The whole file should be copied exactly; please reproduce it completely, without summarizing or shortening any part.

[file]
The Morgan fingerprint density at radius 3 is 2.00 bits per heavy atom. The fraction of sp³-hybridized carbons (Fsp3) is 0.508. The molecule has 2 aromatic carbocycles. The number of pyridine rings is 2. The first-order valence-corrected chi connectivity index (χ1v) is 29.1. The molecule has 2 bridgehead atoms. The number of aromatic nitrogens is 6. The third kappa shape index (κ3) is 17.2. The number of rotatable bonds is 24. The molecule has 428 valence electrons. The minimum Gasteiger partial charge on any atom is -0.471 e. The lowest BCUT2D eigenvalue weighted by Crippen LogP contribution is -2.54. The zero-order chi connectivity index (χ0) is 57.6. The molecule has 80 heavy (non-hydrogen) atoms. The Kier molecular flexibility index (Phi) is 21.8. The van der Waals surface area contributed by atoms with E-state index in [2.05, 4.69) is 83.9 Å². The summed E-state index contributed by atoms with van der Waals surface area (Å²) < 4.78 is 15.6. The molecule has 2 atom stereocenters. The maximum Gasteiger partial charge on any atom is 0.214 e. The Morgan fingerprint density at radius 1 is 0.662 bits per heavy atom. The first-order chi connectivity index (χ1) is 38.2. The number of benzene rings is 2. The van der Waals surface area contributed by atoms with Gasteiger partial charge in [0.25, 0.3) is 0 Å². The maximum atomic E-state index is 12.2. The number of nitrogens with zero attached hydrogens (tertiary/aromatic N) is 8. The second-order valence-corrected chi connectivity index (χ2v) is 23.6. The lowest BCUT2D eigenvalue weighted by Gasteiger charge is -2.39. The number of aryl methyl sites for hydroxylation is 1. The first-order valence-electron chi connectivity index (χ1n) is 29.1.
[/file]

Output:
The Morgan fingerprint density at radius 3 is 2.00 bits per heavy atom. The fraction of sp³-hybridized carbons (Fsp3) is 0.508. The molecule has 2 aromatic carbocycles. The number of pyridine rings is 2. The first-order valence-corrected chi connectivity index (χ1v) is 29.1. The molecule has 2 bridgehead atoms. The number of aromatic nitrogens is 6. The third kappa shape index (κ3) is 17.2. The number of rotatable bonds is 24. The molecule has 428 valence electrons. The minimum Gasteiger partial charge on any atom is -0.471 e. The lowest BCUT2D eigenvalue weighted by Crippen LogP contribution is -2.54. The zero-order chi connectivity index (χ0) is 57.6. The molecule has 80 heavy (non-hydrogen) atoms. The Kier molecular flexibility index (Phi) is 21.8. The van der Waals surface area contributed by atoms with E-state index in [2.05, 4.69) is 83.9 Å². The summed E-state index contributed by atoms with van der Waals surface area (Å²) < 4.78 is 15.6. The molecule has 2 atom stereocenters. The maximum Gasteiger partial charge on any atom is 0.214 e. The Morgan fingerprint density at radius 1 is 0.662 bits per heavy atom. The first-order chi connectivity index (χ1) is 38.2. The number of benzene rings is 2. The van der Waals surface area contributed by atoms with Gasteiger partial charge in [0.25, 0.3) is 0 Å². The maximum atomic E-state index is 12.2. The number of nitrogens with zero attached hydrogens (tertiary/aromatic N) is 8. The second-order valence-corrected chi connectivity index (χ2v) is 23.6. The lowest BCUT2D eigenvalue weighted by Gasteiger charge is -2.39. The number of aryl methyl sites for hydroxylation is 1. The first-order valence-electron chi connectivity index (χ1n) is 29.1.